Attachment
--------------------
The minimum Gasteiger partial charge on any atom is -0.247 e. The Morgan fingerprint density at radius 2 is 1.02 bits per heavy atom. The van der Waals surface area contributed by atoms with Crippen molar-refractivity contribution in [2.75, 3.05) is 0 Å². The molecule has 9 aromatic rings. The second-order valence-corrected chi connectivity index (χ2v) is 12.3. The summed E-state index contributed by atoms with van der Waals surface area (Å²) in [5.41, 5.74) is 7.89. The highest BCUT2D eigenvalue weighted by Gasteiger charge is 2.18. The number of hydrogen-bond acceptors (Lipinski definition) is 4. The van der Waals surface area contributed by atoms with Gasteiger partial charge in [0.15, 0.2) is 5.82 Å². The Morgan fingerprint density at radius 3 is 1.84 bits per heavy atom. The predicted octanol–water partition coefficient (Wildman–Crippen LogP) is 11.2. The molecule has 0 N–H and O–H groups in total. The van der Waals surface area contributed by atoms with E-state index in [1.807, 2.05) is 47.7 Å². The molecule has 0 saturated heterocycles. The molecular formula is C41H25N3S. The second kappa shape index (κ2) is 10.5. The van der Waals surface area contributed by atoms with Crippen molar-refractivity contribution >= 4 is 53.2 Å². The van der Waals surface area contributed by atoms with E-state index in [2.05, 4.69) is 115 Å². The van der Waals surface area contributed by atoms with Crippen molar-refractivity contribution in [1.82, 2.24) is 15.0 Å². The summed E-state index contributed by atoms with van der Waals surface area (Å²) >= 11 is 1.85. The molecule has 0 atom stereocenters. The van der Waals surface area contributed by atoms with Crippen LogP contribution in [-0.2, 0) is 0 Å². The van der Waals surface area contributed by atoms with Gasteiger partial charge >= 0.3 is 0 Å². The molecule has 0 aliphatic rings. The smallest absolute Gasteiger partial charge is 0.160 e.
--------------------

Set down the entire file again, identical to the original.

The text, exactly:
The minimum Gasteiger partial charge on any atom is -0.247 e. The Morgan fingerprint density at radius 2 is 1.02 bits per heavy atom. The van der Waals surface area contributed by atoms with Crippen molar-refractivity contribution in [2.75, 3.05) is 0 Å². The molecule has 9 aromatic rings. The second-order valence-corrected chi connectivity index (χ2v) is 12.3. The summed E-state index contributed by atoms with van der Waals surface area (Å²) in [5.41, 5.74) is 7.89. The highest BCUT2D eigenvalue weighted by Gasteiger charge is 2.18. The number of hydrogen-bond acceptors (Lipinski definition) is 4. The van der Waals surface area contributed by atoms with Gasteiger partial charge in [0.15, 0.2) is 5.82 Å². The Morgan fingerprint density at radius 3 is 1.84 bits per heavy atom. The predicted octanol–water partition coefficient (Wildman–Crippen LogP) is 11.2. The molecule has 0 N–H and O–H groups in total. The van der Waals surface area contributed by atoms with E-state index in [1.807, 2.05) is 47.7 Å². The molecule has 0 saturated heterocycles. The molecular formula is C41H25N3S. The second kappa shape index (κ2) is 10.5. The van der Waals surface area contributed by atoms with Crippen molar-refractivity contribution >= 4 is 53.2 Å². The van der Waals surface area contributed by atoms with E-state index in [2.05, 4.69) is 115 Å². The van der Waals surface area contributed by atoms with Crippen molar-refractivity contribution in [1.82, 2.24) is 15.0 Å². The summed E-state index contributed by atoms with van der Waals surface area (Å²) >= 11 is 1.85. The molecule has 0 atom stereocenters. The van der Waals surface area contributed by atoms with Crippen LogP contribution in [-0.2, 0) is 0 Å². The van der Waals surface area contributed by atoms with Gasteiger partial charge >= 0.3 is 0 Å². The molecule has 0 aliphatic rings. The smallest absolute Gasteiger partial charge is 0.160 e.